The lecture on microscopy that the class received from a researcher at the UCLA facility provided a deeper understanding of the technology and its evolution. The lecturer introduced the earliest version of a microscope, which could only magnify something by 20 or 30 times. Today, however, we have small cameras that are capable of achieving the same level of magnification. The huge microscopes that the class saw in the previous session were capable of observing structures on an atomic level, which is several orders of magnitude smaller than the width of a hair.
1. The chemistry behind baking a bread
In our second week, we really got to take an interesting look at more botanically related science concepts. I really enjoy the fauna of the natural world, so I loved getting to dive into the science behind it. On Tuesday we got to bring in bread and share it amungst ourselves while learning about it. I loved seeing the spread on the table, with various forms of bread coming from each person.
I think the highlight of my week 2 in this class was seeing Alvaro speak about his research again! I love seeing and learning about his research on maize, especially as an artist/scientist who graduated from Berkeley & DMA coming from Mexico. I had the great opportunity of visiting his Maize exhibit in the sciences building last year.
Assignment 2: grains, maize, seed planting…
On Tuesday, we broke bread with each other. Everyone gathered around the table, excited to munch on some homemade bread baked with love and care. Whether it is feasting on focaccia bread that my friend brought to the Friendsgiving potluck or the quiet older coworker offering me her homemade tamales in the break room, sharing food feels like community to me.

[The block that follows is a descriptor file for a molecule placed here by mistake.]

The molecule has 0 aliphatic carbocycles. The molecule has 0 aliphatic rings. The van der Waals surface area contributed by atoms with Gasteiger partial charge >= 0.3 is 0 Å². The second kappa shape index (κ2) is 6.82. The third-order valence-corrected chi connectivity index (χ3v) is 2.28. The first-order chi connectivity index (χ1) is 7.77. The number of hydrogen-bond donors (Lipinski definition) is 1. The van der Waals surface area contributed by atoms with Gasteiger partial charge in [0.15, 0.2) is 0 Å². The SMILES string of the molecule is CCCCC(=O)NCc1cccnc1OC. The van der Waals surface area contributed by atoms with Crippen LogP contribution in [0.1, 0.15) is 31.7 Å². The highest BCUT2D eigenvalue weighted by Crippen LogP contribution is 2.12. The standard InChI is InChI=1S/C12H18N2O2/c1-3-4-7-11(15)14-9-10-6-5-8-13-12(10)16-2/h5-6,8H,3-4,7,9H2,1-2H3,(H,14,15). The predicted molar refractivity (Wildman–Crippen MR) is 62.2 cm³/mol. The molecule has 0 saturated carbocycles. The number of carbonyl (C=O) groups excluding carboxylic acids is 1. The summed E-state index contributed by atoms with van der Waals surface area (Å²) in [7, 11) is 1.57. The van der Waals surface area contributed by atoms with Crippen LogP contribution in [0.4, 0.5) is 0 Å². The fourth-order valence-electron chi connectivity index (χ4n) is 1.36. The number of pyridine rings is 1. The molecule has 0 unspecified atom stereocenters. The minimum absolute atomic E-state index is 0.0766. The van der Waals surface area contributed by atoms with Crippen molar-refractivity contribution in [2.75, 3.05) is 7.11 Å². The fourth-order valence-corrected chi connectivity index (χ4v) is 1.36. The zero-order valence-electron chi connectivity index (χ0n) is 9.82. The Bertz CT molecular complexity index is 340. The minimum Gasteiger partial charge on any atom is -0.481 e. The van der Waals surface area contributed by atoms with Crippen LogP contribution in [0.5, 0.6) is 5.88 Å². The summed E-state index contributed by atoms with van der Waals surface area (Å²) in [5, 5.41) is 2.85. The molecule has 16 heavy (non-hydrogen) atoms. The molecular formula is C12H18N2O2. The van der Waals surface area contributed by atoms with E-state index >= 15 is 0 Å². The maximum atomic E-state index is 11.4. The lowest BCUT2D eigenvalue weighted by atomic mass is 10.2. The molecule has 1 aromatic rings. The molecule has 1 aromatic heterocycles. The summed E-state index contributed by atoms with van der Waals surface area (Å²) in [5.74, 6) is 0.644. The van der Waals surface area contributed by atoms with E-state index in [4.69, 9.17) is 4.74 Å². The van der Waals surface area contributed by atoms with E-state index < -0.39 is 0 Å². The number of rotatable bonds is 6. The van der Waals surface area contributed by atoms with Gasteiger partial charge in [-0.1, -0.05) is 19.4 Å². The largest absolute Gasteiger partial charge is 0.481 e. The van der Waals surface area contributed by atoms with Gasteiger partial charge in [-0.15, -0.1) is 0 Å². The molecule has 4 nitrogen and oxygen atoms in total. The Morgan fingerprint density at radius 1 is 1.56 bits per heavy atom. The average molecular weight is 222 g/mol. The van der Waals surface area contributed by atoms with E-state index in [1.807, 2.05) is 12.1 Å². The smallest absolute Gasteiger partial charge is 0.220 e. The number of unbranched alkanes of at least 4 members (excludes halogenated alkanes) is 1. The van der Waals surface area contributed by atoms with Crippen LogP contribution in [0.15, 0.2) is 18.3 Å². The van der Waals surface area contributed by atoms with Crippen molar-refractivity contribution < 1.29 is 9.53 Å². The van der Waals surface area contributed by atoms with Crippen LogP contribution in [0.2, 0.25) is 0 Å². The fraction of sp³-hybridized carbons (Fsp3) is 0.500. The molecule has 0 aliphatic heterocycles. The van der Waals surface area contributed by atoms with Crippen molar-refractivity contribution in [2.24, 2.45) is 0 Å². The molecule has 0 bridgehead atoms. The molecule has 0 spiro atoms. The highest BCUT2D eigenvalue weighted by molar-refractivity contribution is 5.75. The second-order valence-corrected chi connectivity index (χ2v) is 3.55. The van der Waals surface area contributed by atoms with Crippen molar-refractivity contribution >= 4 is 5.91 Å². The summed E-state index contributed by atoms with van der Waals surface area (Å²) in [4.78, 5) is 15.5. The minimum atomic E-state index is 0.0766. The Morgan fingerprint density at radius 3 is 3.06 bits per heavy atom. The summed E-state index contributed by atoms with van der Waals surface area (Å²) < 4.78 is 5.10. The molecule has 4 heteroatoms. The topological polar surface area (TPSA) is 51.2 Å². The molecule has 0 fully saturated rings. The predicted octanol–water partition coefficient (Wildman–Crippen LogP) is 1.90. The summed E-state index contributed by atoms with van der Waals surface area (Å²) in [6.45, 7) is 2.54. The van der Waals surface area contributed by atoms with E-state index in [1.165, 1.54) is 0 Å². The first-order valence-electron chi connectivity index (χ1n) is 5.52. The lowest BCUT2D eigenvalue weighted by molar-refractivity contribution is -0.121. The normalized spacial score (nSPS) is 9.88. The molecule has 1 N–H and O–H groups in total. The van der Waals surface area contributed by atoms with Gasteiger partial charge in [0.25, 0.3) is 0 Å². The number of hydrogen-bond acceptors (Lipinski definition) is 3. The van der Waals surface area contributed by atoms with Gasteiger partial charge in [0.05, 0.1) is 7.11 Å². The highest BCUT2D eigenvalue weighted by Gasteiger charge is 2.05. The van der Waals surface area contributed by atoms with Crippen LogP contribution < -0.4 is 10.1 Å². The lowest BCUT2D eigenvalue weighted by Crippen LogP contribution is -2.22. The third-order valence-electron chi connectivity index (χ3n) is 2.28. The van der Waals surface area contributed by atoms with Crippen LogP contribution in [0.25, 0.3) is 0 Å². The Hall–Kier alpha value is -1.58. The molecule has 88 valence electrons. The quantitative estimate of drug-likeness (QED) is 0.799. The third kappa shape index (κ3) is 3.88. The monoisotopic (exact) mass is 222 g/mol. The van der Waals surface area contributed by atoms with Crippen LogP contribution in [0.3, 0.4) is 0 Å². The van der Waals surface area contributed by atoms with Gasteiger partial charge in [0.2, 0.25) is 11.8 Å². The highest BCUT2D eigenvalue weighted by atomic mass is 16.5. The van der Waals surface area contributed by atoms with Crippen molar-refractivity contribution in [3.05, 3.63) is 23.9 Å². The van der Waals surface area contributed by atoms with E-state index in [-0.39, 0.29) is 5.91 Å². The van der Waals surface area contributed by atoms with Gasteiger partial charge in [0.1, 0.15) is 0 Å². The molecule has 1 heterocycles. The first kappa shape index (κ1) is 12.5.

Alvaro Azcarraga was our guest speaker for Tuesday and he introduced us to the world of corn and grains. Azcarraga introduced us to the milpa system which is "a traditional agricultural system in which maize is intercropped with other species, such as common beans, faba beans, squashes, or potatoes” (Lopez-Ridaura). This system is also known as The Three Sisters and has been used throughout history by various indigenous tribes in North America.
This week we covered a large variety of topics in class. On Tuesday, one of the first topics we covered was something (generally) all of us have consumed: bread. Other students and I brought many different types of bread to class and we all laid them out on a table. Most of it was store bought, but a few others actually made theirs. I have never made bread before and can’t imagine what it’s like to make it.
We began Tuesday’s class by sharing our pieces of bread and taking a more in-depth look at bread and wheat. Professor Vesna acknowledged a question that most of us were probably thinking, “what does bread have to do with art?” As she continued, we realized that the techniques of creating the bread, with sometimes as little as three ingredients (flour, yeast, water), were a complex and artistic process.
Week 2 was all about bread, wheat, rice, corn, nanomechanics, microscopy, and more visits to The California NanoSystems Institute at UCLA. We started the week by breaking bread in class together. I brought a small sourdough loaf from whole foods, but the table ranged from buttery croissants to pan au chocolate, french baguette, whole wheat, rye, and more sourdough.
As a former Biology major student, I have lost my connection to the life science realm for nearly two years. Nevertheless, taking the course this week awakened my memory and knowledge of biology once again. After immersing myself in the art and cultural world for about two years, I now comprehend biology from perspectives that are more philosophical and artistic.